NATURAL CATASTROPHES and failure of national governance dominate the concerns for business executives in the Philippines this year, according to the World Economic Forum’s (WEF) “Regional Risks for Doing Business 2020” report.
In the survey conducted between January to July, business leaders were presented with a list of 30 risk issues and were asked to pick five they believe to be of most concern for doing business in their respective countries within the next 10 years.
In the Philippines, natural catastrophes topped the list with 54.5% of the country’s respondents including it in their list of five highest perceived risks in doing business — the second-highest response rate for this issue out of 130 countries, only behind Japan’s 75.3%. This is also way above the global and East Asia and Pacific (EAP) averages of 15.8% and 39.4%, respectively.
The Philippines is prone to natural disasters such as earthquakes, volcanic eruptions, and typhoons.
Other top perceived risk issues in the Philippines include failure of national governance (51.1%, 10th overall); spread of infectious diseases (51.1%, 18th); failure of critical infrastructure (40.9%, sixth); and extreme weather events (35.2%, eighth).
Key issues among Filipino business leaders differed from those at the global level, which had “unemployment or underemployment” as the top concern with 34.5% compared with the country’s 19.3% (100th overall).
Besides jobs, top global concerns include the spread of infectious diseases (32%), fiscal crises (26.5%), cyber attacks (26.1%), and profound social instability (26.1%).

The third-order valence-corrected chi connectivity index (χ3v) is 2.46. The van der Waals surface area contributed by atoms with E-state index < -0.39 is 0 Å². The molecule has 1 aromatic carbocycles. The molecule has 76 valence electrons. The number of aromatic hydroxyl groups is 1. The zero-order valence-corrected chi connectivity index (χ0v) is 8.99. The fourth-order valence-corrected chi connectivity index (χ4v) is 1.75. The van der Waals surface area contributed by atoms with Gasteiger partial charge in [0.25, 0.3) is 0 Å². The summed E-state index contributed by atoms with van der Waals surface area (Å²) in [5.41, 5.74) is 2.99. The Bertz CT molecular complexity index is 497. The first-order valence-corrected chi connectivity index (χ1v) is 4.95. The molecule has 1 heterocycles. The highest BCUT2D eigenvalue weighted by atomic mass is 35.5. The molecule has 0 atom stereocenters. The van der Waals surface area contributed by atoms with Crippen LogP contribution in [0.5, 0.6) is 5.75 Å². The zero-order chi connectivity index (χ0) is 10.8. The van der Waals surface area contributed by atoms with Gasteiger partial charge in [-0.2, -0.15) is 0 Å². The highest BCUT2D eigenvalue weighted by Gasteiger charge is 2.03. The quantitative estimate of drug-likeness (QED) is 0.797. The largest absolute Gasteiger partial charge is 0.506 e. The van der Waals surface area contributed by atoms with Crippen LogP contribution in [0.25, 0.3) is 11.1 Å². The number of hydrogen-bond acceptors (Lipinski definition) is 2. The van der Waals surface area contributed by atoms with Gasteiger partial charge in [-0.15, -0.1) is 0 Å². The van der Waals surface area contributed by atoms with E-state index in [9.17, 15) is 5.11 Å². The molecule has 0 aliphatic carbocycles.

For the EAP region, concerns on the spread of infectious diseases ranked highest at 47.9%, followed by asset bubbles (40.6%), natural catastrophes (39.4%), interstate conflicts (35.2%), and cyber attacks (29.6%).
Sought for comments, University of the Asia and the Pacific Economist Victor A. Abola said that the risks raised by Filipino business leaders are valid, adding that the public and private sectors should work together to address those risks.
“We need to spend more to minimize negative effects of calamities (but more is being done since Yolanda and now COVID-19), but failure of national governance is clearly a strong message,” Mr. Abola told BusinessWorld in an e-mail.
“However, more than NG (National Government), I think the problem is in the LGUs (local government units) whose officials do not have the national interest at heart,” he said.
The survey, which had about 12,000 respondents, was conducted by the WEF in partnership with US-based professional services firm Marsh & McLennan, Swiss-based Zurich Insurance Group, and South Korean conglomerate SK Group. — Ana Olivia A. Tirona